Published February 9, 2018
After two years of nearly non-stop gains punctuated by a vertical ascent to kick off 2018, the stock market finally ran out of gas this week. Those two years brought investors a +60% return in the S&P 500 and a +75% rise in our focus Nasdaq 100 (QQQ) index. This rally was of historic length and ease, with volatility dormant. This week, the bears got their long-awaited time to shine. Not one but two days of 1000 point plunges in the Dow Jones Industrial Average – each a record for raw point declines in the index. Monday afternoon through Tuesday morning saw volatility unleashed in a fury never seen before; the evaporation of one or more volatility-based securities causing a run on the volatility futures market. That run sent the spot price of the volatility index up almost three fold in a mere four-and-a-half hours of trading – an astonishing move. Kickstarting this market about-face was an employment report noting that wages were rising solidly for the first time in a decade. Rather than cheer this most welcome development (at least for those receiving the raises), the market decided that a new fear had ridden into town: inflation. Higher inflation means higher interest rates which means that the era of easy money is over. Stock prices are in the process of being readjusted for this new expectation.
Outside of a market that had long become overheated, nothing is all that new here though. The Federal Reserve was always expected to raise interest rates pretty handily in 2018 as the global economy roars ahead. In January the market looked only at the positive side of that strong global economy – e.g. great corporate earnings fueling higher stock valuations. Thus far in February, it’s been the complete opposite – angst over how the powerhouse economy will itself overheat bringing higher inflation and higher rates.
How long does this market heartburn last? This data from Goldman Sachs by way of CNBC offers some historical averages. If the market’s decline is halted at some point LESS than -20%, we have a typical market correction. A drop of more than -20% and we are in bear market territory. A correction gives us -13% on average over four months with another four months bringing a full recovery in price. A bear market is typically, but not always, a much longer proposition.
As with most averages, there is a good amount of dispersion around that average. This table shows that corrections occurring in strong “secular” bull markets, such as in the 1990s, are very quick.
S&P 500 corrections and bear markets since WWI
Source: Goldman Sachs
The current correction has occurred like a tidal wave, wiping out January’s heady gains in little more than one week. No question the market was well overdue for some digestion of its winning streak, a chance to rest and take pause. No question complacency had seeped into every corner. The violence of this week’s market has abruptly reminded investors that the market is not always so friendly. We are reminded that having a strategy like ours, with the flexibility to respond to the market, both up AND down, offers not only wonderful protection of our profits, but a chance to add to those profits while the market drops. This week, we were thankful for just how beneficial that approach can be.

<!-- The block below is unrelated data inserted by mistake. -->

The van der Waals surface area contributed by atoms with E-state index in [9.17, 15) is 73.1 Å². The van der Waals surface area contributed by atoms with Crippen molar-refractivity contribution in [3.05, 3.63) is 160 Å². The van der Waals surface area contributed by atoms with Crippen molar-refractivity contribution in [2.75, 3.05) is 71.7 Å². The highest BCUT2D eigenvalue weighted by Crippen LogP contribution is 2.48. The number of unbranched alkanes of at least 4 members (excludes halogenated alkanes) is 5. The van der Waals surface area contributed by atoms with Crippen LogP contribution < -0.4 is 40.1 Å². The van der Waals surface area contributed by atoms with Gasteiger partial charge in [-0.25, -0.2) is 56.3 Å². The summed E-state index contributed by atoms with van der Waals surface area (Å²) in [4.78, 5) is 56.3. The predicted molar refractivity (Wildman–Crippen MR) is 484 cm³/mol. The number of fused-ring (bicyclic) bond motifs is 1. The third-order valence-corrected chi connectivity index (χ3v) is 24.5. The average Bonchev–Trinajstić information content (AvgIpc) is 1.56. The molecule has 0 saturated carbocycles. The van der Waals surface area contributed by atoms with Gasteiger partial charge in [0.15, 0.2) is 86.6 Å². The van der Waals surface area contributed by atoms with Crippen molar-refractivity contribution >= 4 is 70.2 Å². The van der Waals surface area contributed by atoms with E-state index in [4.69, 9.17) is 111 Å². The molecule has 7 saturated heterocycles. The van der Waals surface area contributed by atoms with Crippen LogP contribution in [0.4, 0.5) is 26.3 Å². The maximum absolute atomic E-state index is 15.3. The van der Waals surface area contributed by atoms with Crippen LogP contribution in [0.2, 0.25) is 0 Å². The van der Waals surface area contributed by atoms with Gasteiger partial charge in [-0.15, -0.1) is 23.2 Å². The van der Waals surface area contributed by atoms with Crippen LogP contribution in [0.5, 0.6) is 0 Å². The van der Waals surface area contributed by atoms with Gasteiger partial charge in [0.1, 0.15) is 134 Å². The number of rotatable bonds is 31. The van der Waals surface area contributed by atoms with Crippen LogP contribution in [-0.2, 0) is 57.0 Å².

The stock market came unglued this week with a “black swan” spike in volatility providing a backdrop to not one but two record-setting declines in the Dow Jones Industrial Average. Following Friday’s sharp selloff in stocks investors hoped for a rebound coming into Monday’s trade. It wasn’t to be. Declining from the opening bell, stocks panicked in the afternoon pushing the Dow Industrials lower by over -6% (a near 1600 point slide). Volatility shot higher in the final hour of trade as a couple of VIX-focused ETFs failed leading to a huge wave of protection buying in the form of VIX call options (which go higher as fear in the market rises). The panic beget more panic before the market settled at a -4% dump on the day. When the market is panicking the fundamentals go out the window. It becomes all about technical trading. Tuesday’s technical trading was a 1.7% bounce after two days of harsh selling. The one major fundamental item of the week, a budget resolution in Congress, supported the shares of Dow favorite Boeing (BA) Wednesday as an increase in defense spending looked certain. A choppy session landed on a modest -0.5% result. That was simply a pause before another storm, however, as stocks sold off hard once again in Thursday’s trade. No new information other than selling producing more selling, this time en route to a -3.8% slump. Friday opened higher only to see sellers overwhelm the trading once again. Indexes were driven to their widely watched 200-day moving average where programs kicked in to aggressively buy stocks. The buying reversed stocks from a -1.5% loss at mid-day to a +1.5% gain at the close.
Investors continued fleeing stocks this week sending the S&P 500 (SPY) down -4.98%. The Nasdaq 100 (QQQ) cratered -5.17%. The small-cap Russell 2000 (IWM) dropped -4.58%.
Warm wishes and until next week.